8. Traversing the DOM
    9. Creating and modifying HTML
    10. Dynamic style - manipulating CSS with JavaScript
    11. Handling events with JavaScript
    12. JavaScript animation
    13. Graceful degradation versus progressive enhancement
  1. Mobile web development
    1. Mobile 1: Introduction to the mobile web
  1. Supplementary articles: Microformats
    1. Introduction to hCard
    2. Introduction to hCard, Part two: Styling hCards
    3. XFN encoding, extraction, and visualizations
    4. Styling XFN and rel-license links
    5. Styling hReview Microformats
    6. Styling and extracting hCalendar
    7. Microformat Encoding and Visualization
  1. Supplementary articles: accessibility
    1. Introduction to WAI-ARIA
    2. Creating accessible data tables
    3. Building Accessible Static Navigation with CSS

Curriculum - as pedagogy and process

  1. Critical thinking skills (Bloom's Taxonomy)
    1. Application
    2. Analysis
    3. Synthesis
    4. Evaluation
    5. Affective domain skills (empathy and the like)
  1. Attention/Time on task
    1. Attendance
    2. Participation
    3. Timeliness
    4. Responsiveness
  1. Collaboration
    1. Works well with others
    2. Creates opportunities to collaborate for mutual benefit
    3. Recognizes other people's strengths, acknowledges gaps in own expertise
    4. Functions well in a distributed collaboration setting (e.g., via the Internet)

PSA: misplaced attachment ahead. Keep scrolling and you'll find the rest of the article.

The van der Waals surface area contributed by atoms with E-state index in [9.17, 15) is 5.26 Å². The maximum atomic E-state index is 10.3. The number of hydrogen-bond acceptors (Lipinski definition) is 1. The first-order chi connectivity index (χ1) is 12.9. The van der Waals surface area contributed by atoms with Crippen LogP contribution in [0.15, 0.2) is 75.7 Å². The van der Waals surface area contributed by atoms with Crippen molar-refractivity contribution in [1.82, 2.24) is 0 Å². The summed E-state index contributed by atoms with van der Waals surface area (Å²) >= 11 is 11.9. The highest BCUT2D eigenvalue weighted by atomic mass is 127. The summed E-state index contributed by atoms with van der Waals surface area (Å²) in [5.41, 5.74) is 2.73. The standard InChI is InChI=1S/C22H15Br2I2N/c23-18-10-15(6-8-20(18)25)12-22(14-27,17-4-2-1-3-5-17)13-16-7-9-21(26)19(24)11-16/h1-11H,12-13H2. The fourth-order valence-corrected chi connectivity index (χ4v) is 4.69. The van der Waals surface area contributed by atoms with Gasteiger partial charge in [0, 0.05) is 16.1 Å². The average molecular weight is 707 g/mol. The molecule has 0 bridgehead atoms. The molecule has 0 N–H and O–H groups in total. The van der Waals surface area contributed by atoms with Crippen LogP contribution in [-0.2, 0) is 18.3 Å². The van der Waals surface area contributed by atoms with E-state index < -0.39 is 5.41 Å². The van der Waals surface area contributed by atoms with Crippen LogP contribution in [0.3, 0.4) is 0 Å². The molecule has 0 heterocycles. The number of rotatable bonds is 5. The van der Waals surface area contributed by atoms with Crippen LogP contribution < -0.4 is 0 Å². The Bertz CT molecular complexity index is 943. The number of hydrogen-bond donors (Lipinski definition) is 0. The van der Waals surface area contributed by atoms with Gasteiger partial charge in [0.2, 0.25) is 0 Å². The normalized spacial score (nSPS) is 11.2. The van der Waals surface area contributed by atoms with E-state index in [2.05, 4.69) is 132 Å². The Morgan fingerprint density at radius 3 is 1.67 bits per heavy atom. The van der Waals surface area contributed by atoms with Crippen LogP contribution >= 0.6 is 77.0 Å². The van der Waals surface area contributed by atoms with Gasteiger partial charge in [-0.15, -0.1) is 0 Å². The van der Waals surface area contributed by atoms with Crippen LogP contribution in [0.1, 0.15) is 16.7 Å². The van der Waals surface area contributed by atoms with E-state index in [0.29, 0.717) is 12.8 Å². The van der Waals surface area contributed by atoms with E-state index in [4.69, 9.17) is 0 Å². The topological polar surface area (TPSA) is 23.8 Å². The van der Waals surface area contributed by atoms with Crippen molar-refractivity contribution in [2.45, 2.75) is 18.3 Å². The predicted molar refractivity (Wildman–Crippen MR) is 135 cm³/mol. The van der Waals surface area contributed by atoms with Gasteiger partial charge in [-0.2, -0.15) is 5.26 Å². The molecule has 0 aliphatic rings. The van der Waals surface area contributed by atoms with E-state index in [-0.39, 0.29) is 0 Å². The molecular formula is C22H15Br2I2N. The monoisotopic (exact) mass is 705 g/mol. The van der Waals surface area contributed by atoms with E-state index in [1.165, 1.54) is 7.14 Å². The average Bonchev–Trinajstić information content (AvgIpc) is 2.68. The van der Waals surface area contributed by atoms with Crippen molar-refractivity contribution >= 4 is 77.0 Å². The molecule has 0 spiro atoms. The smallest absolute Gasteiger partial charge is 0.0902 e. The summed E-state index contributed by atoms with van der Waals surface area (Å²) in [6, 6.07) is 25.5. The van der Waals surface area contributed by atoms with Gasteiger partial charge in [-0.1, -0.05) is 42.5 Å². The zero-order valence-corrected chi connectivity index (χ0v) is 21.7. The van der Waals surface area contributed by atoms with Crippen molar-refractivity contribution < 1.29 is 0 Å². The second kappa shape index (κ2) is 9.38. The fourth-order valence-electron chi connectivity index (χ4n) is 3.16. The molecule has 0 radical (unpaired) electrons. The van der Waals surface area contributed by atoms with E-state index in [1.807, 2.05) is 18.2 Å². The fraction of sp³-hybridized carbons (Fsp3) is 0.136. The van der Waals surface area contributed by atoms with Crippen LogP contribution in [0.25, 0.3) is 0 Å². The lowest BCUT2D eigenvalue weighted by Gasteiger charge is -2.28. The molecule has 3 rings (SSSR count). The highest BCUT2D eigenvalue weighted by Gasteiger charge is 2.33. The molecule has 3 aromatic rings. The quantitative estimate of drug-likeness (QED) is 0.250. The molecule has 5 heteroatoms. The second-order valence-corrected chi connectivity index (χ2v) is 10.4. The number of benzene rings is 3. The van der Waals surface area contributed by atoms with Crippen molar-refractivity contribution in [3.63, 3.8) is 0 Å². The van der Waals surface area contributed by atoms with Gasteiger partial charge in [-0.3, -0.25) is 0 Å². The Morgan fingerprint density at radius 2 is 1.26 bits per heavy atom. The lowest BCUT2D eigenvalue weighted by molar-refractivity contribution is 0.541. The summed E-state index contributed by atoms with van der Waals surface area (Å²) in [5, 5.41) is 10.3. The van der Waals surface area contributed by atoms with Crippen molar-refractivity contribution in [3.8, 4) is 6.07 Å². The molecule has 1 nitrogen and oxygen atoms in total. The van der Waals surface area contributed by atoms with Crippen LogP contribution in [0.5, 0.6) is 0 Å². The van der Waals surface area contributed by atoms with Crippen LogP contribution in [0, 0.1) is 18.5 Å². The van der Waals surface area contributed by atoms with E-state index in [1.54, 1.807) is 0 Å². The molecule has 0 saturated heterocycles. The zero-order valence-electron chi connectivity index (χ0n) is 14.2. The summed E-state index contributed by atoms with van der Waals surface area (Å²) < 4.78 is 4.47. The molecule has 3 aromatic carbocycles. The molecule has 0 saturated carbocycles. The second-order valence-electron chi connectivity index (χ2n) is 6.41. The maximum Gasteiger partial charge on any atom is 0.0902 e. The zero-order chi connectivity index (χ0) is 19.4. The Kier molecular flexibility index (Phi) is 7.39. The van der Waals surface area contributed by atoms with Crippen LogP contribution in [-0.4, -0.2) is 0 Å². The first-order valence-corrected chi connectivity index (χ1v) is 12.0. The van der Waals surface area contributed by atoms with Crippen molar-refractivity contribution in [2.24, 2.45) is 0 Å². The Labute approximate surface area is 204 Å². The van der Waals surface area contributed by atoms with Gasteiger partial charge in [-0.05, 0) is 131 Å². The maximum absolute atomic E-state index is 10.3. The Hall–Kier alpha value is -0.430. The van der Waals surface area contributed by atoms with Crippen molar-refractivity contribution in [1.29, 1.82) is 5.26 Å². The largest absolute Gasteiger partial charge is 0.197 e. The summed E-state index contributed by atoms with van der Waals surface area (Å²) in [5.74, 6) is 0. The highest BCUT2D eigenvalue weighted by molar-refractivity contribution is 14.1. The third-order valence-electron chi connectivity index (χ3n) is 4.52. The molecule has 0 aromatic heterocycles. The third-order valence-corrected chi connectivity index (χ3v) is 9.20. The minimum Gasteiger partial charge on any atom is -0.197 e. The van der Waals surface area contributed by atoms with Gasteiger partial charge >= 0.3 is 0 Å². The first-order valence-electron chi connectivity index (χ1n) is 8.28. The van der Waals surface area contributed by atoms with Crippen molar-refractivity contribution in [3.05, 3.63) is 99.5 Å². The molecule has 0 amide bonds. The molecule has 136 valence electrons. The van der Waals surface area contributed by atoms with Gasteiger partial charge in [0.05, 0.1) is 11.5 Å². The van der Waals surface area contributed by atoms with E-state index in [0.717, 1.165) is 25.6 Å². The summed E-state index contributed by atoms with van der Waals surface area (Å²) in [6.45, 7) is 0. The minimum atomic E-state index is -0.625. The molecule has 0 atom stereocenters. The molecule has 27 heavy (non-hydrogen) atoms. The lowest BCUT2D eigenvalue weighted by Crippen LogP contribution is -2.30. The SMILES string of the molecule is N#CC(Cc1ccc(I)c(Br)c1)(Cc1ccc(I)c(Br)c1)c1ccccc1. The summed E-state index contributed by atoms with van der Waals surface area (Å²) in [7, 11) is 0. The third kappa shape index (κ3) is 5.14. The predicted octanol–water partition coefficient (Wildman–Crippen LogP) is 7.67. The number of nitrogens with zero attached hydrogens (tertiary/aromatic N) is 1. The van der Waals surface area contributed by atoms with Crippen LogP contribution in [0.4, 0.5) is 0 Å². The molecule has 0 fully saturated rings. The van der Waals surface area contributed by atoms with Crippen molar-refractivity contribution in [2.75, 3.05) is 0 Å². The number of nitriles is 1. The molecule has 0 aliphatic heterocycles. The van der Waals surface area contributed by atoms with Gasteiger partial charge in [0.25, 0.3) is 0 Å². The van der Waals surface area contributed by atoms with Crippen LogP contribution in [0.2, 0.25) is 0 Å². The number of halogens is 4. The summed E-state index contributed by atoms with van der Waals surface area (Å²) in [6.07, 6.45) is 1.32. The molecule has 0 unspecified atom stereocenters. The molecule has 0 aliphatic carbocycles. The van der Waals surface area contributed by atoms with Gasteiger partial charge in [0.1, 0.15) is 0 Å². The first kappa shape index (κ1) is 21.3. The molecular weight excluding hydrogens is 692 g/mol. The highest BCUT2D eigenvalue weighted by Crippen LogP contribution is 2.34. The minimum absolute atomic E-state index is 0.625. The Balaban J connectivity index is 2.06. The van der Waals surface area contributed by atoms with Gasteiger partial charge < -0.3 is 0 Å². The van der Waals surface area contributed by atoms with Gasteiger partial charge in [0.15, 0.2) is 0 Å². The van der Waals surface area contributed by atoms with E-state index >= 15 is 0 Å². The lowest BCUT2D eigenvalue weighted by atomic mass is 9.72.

1. Excitement/Investment in the course
    1. Quality of engagement and feedback
    2. Outreach to other groups, evangelism
    3. Attention to course design and meta-principles, as well as to personal objectives
    4. Willingness to be both a researcher and a research subject for improving course outcomes
  1. Leadership
    1. Taking risks, stepping up to challenges
    2. Encouraging others
    3. Reconciling differences, facilitating communications
    4. Applying course gains to external opportunities, continuing the conversation
  1. Communication
    1. Writing skill (appropriate to the form)
    2. Verbal skills (in a group, as a solo presenter, etc)
    3. Visual skills (for presentations, by way of explaining a concept, etc)
    4. Attentiveness to matching communication needs to the appropriate medium
    5. Attentiveness to audience
    6. Constant striving towards authenticity of voice
  1. Improvement (meta-cognition)
    1. Evidence of self-evaluative skills in the service of self-improvement